Discussing Current Events in the Classroom

Submitted by Duncan Asiedu on Tue, 02/15/2011 - 7:38pm.
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The current revolution in Egypt has touched of a series of discussions in classrooms all across nation. This can be attributed to the fact that we’ve just witnessed a rare instance of history taking place right before our eyes. As President Obama himself stated, “we are witnessing the Berlin Wall moment for Egypt and possibly the entire Middle East.”

In general though, I feel that current events are seldom discussed in American classrooms. In the years that I've attended school in the US, there has never been a day where a teacher committed an entire class period to discuss major world events. The Egyptian crisis for example, was barely discussed in any of my classes with the longest discussion lasting merely a quarter of the class period. In addition, when the Haiti earthquake struck earlier last year, there were only brief references to it in my classes. I think one of the primary reasons current events doesn’t make it to the classroom is that some teachers have a hard time incorporating it into their lesson plans; there is little room for them to fit current events into the classroom. However, I still feel it is vital that teachers, regardless of subject, incorporate current events into lesson plans since it engages students to understand, interpret, analyze, and connect with events occurring domestically and globally. This broadens students’ understanding of key domestic and global issues and as a result enables them to better grasp issues that will undoubtedly affect them in the future.

 

Trends in Ed 02.15.2011-Obama Proposes 2012 Education Budget

Submitted by Fred Rossoff on Tue, 02/15/2011 - 11:26am.
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Yesterday President Obama unveiled (among other things) the proposed 2012 Department of Education 77.4 billion dollar budget, which would increase the total expenditure by 4% from 2010, although similar to their never-approved 2011 budget, which clocked in at $77.8 billion.

 

Search Engine Optimization to lure readers?

Submitted by Megha Agarwala on Mon, 02/14/2011 - 6:09pm.
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This article in the New York Times talks about how journalists and Web publishers use Google's most searched keywords to produce content for getting ranked higher in the search results. Though facing enough criticism, this technique has helped 'The Huffington Post' to build up an audience and make money.

"What they’ve been successful at is creating the kind of brand that other sites have or would love to have, so that people want to type in ‘Huffington Post’ in their browser.”

Do you use this approach as well? Recommend it?

 

Trends in Ed 02.14.2011-NYC To Collect School Lunch Fees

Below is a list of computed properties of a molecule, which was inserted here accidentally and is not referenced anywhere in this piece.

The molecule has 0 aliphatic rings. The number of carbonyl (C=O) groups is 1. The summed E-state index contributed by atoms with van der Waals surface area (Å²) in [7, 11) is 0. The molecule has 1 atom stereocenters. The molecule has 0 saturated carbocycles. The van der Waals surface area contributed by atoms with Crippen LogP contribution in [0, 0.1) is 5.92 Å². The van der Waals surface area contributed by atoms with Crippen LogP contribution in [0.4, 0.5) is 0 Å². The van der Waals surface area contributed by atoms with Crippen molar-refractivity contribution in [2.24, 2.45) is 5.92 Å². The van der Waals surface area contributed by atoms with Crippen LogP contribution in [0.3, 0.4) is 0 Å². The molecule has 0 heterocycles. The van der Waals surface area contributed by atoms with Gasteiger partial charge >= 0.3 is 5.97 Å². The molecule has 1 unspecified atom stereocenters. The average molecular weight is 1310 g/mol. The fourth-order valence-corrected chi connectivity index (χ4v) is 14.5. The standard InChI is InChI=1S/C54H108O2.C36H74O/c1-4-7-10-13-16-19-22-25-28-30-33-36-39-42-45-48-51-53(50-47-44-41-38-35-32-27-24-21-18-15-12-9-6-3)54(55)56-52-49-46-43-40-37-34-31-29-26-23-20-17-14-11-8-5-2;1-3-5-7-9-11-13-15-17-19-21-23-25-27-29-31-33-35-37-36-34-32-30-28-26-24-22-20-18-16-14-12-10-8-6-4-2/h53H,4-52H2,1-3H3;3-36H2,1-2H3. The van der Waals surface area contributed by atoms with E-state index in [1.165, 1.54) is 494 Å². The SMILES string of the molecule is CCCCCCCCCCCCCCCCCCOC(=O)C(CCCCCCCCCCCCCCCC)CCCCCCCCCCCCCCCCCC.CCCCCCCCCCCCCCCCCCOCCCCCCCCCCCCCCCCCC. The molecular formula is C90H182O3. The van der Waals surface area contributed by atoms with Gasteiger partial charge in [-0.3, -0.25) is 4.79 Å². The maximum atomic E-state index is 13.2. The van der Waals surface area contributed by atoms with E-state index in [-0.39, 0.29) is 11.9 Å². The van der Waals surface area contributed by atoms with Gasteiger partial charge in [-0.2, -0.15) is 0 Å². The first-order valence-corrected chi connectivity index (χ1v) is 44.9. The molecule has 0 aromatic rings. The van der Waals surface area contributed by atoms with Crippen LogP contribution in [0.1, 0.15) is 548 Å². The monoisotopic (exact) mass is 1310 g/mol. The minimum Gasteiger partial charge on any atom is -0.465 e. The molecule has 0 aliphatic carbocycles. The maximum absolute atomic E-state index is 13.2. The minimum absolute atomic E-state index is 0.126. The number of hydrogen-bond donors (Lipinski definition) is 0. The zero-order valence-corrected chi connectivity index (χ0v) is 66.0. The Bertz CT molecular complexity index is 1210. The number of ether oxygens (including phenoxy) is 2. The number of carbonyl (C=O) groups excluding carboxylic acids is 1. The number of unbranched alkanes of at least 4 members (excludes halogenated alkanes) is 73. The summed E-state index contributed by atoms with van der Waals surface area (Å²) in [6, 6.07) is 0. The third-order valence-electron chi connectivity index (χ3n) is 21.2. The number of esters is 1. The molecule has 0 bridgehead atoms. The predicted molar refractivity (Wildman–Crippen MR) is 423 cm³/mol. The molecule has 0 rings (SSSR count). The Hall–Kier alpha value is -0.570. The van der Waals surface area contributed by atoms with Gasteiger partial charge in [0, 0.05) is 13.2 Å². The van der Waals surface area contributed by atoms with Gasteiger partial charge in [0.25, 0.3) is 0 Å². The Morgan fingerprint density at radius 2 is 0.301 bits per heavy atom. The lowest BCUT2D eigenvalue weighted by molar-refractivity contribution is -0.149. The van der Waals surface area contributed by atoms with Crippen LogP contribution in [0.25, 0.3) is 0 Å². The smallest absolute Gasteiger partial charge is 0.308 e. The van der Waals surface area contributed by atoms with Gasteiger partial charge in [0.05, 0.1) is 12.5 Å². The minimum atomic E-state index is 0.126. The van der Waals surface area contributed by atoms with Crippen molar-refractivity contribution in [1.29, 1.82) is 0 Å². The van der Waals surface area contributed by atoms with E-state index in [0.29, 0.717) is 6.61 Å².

Submitted by George Nantwi on Mon, 02/14/2011 - 5:22pm.
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Unknown to most people, New York City’s public schools require some students to pay for their school lunch.The average costs for lunch in New York City public schools is $1.50 and nearly 75% of students qualify for free lunch or a reduced lunch at 25 cents. In order to qualify for a free lunch, a student’s family income must be $28,665 or below. The figure for reduced-price lunches is $40,793. The city has lost almost $42 million in unpaid lunch fees since 2004 and at the current rate, the city is estimated to lose $8 million by the end of this academic year. The problem is a growing concern nationwide as 34% of school districts have reported an increase in the number of unpaid fees for school lunches over the past year.

School officials have often neglected or simply failed to collect the fees from parents in the past, they are now taking a staunch stance about collecting lunch fees in an effort to close their budget pitfalls. New York City’s Board of Ed’s solution is simple: they plan to take the owed money from the budget of those schools that fail to collect lunch fees from students. Some principals note the economic downturn is one of the primary reasons why some parents are unable to pay the fees while others point out that some students, who may qualify for free lunch, just don’t return their eligibility forms.

 

Value-Added Analysis

Submitted by Fred Rossoff on Mon, 02/14/2011 - 3:03pm.
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After President Bush’s No Child Left Behind and President Obama’s Race to the Top both attempted to put more accountability on public schools for student performance, it was obvious that there would be a huge demand for better analysis of teachers and teaching technique. One fairly trendy attempt is called value-added analysis.

The core of value-added analysis is the relatively simple idea of comparing a student’s performance at the beginning of the year to his or her performance at the end of the year. After controlling for various confounding factors, one (hopefully) ends up with a good measure of effective the teacher is.

Of course, as Time Magazine pointed out, it’s never that simple. Teacher’s unions, who are already under fire, won’t be eager to have their performance evaluations determined by an abstruse method of statistical analysis, particularly one that Posted in Public | Fred Rossoff's blog | login or register to post comments | read more »

 

7 things you should know about iPad Apps for learning

Submitted by Julia Martin on Mon, 02/14/2011 - 10:48am.
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Article From Educause